By Alex Fitzpatrick
March 6, 2015

Apple is holding an event in San Francisco on Monday, March 9 at 10 a.m. PT, likely to deliver new details about its upcoming Watch. While Apple first unveiled the Apple Watch late last year, it left plenty unsaid. Here are five questions we still have about the Apple Watch that should be answered during Monday’s event:

What does it do?

We know the Apple Watch tells the time, syncs up with your iPhone, gives you directions and more. But the Apple Watch was unveiled well before third-party developers had time to make new apps for it. With the Watch’s release date drawing nearer, more developers should be ready to show off apps that add new functionality to the Apple Watch—like the ability to pay for sandwiches for example.

How much will it cost?

Apple says the entry-level Apple Watch Sport will start at $349. But we still don’t know anything about the cost of the other models, which could range from the somewhat affordable to the downright pricey (especially for the all-gold Apple Watch Edition). Expect Apple to put a clearer price tag on the Apple Watch come Monday.

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When can we buy one?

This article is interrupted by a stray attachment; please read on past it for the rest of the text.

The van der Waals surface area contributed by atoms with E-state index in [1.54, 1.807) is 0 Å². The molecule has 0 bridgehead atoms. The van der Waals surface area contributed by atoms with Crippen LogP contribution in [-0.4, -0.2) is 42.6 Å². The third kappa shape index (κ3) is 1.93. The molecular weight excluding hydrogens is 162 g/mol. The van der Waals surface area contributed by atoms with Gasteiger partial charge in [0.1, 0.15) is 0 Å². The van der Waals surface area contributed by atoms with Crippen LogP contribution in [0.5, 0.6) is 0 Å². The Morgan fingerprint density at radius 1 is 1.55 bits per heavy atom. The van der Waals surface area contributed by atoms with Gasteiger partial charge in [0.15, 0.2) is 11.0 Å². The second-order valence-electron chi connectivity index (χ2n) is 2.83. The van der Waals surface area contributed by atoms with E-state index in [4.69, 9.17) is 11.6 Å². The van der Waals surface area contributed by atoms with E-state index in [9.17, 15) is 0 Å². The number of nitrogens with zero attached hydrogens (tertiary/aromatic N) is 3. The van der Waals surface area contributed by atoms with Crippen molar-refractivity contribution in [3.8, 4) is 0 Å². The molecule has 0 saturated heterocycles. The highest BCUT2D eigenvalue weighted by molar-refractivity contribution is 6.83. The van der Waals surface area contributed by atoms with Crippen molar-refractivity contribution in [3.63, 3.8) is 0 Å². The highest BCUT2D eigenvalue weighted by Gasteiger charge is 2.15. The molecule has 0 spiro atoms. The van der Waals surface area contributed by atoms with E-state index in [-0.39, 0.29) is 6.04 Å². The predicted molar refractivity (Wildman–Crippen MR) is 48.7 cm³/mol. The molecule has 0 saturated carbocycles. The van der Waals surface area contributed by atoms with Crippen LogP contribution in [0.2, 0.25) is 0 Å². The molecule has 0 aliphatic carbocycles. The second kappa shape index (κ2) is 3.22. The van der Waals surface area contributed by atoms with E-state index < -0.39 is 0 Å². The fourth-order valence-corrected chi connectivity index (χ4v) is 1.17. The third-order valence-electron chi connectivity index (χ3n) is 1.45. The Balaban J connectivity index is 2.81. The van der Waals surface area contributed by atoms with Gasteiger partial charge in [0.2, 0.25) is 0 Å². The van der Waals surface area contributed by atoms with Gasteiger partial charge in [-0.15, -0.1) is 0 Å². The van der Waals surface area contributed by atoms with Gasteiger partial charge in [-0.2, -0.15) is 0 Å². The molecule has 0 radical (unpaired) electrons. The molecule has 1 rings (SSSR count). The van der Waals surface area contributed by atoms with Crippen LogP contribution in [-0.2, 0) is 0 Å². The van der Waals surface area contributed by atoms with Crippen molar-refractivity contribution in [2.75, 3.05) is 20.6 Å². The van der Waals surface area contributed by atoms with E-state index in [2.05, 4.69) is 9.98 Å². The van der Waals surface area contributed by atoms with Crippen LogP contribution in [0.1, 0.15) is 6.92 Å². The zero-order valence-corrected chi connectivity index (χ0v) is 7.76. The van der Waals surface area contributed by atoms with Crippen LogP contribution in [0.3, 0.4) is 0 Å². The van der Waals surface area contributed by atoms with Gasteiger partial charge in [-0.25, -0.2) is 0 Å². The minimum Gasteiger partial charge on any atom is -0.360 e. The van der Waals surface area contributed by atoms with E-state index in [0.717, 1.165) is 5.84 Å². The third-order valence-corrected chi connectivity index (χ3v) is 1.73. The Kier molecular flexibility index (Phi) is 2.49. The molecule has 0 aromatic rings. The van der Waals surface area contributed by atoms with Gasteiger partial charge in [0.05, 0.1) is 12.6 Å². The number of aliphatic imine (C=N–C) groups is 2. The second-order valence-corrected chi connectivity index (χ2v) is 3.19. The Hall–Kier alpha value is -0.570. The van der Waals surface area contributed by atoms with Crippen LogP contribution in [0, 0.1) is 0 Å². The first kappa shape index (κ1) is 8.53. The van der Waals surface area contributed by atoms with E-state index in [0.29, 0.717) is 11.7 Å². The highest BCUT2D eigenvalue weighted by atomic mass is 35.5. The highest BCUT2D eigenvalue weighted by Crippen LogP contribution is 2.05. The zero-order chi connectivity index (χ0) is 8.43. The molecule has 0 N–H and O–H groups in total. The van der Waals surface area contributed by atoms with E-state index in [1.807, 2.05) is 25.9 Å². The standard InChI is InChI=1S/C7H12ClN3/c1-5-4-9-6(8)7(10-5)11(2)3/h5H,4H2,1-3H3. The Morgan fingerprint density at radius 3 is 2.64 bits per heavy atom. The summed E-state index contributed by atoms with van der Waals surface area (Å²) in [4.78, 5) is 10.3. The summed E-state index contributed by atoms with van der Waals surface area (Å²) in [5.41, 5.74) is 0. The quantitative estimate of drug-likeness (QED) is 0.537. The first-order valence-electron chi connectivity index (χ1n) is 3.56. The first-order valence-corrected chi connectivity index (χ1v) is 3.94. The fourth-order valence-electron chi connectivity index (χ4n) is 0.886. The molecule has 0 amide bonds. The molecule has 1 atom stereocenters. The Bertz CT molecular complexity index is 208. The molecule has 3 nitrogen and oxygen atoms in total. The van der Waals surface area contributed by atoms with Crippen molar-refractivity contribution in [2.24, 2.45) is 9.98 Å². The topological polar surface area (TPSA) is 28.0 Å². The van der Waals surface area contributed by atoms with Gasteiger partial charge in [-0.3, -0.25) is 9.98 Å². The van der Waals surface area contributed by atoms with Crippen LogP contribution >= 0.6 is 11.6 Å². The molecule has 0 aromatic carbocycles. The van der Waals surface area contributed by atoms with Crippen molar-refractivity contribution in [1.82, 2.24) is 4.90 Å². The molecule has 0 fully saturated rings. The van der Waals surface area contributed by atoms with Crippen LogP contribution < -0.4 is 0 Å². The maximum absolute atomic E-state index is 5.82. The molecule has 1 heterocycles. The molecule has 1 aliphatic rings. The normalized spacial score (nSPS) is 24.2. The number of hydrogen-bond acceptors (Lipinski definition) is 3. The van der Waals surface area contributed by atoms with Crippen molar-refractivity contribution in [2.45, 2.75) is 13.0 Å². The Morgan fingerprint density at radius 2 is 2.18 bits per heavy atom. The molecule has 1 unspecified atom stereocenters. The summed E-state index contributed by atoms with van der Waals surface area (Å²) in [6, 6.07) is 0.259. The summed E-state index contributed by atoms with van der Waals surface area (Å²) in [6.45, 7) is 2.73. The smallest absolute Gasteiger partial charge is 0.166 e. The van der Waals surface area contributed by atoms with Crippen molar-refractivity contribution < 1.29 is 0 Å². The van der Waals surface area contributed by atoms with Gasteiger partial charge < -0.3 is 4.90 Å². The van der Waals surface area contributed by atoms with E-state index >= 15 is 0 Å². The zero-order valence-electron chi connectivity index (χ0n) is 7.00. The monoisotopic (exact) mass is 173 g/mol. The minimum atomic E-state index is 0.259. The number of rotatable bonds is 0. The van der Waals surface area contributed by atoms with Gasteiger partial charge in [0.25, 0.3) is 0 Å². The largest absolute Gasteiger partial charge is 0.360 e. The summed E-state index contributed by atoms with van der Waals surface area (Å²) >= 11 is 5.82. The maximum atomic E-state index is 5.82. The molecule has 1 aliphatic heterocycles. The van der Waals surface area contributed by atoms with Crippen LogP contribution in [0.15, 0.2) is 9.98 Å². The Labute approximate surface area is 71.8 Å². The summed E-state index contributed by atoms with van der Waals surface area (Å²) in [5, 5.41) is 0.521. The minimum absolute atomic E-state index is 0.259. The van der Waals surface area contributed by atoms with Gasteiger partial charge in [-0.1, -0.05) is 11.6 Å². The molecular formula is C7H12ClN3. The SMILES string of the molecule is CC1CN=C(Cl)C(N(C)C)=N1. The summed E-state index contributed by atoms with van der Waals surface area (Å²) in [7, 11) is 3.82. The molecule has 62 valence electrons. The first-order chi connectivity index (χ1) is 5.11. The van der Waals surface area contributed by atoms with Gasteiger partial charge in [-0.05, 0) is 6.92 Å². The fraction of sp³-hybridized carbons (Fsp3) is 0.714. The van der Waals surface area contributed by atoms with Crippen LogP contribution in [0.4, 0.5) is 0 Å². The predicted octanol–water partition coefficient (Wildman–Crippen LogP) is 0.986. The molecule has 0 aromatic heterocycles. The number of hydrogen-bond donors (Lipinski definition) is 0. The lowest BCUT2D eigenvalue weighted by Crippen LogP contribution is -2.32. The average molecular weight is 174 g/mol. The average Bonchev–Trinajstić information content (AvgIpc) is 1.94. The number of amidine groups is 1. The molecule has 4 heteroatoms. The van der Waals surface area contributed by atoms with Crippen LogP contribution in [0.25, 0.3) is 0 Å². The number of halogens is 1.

At first, Apple only said the Apple Watch would be available sometime in “early 2015.” In late January, Apple CEO Tim Cook narrowed that window down to “April.” But there still isn’t a firm release date for the Apple Watch—expect Apple to give us one Monday, and then set your calendars accordingly.

How will we buy one?

The Apple Watch comes in three base models (Sport, Regular, Edition), two sizes (42mm and 38mm), six colors (from “stainless steel” to “18-karat yellow gold”), and six different kinds of bands, some with different colors of their own. While you might not be able to mix and match to your heart’s consent, that’s still a boatload more options than you get with anything else Apple sells.

All those customization options mean you might buy the Apple Watch differently than you buy an iPad or MacBook. Early rumors pointed to an in-store concierge experience, while Apple could produce some kind of interactive online tool to help you make the perfect Apple Watch.

How long will the battery last?

Battery life could make or break the Apple Watch — if the watch can’t make it through an average work day, it could very well be a flop. Cook has already said he expects people will have to charge the Apple Watch every night, and Apple is reportedly working on a “Power Reserve” mode.

But how will the battery hold up exactly? Apple might give us some better numbers on Monday, but it’ll take some real-world testing before we’re really sure how the Apple Watch does.

Read next: The One Thing That Makes Apple a Totally Different Company Now

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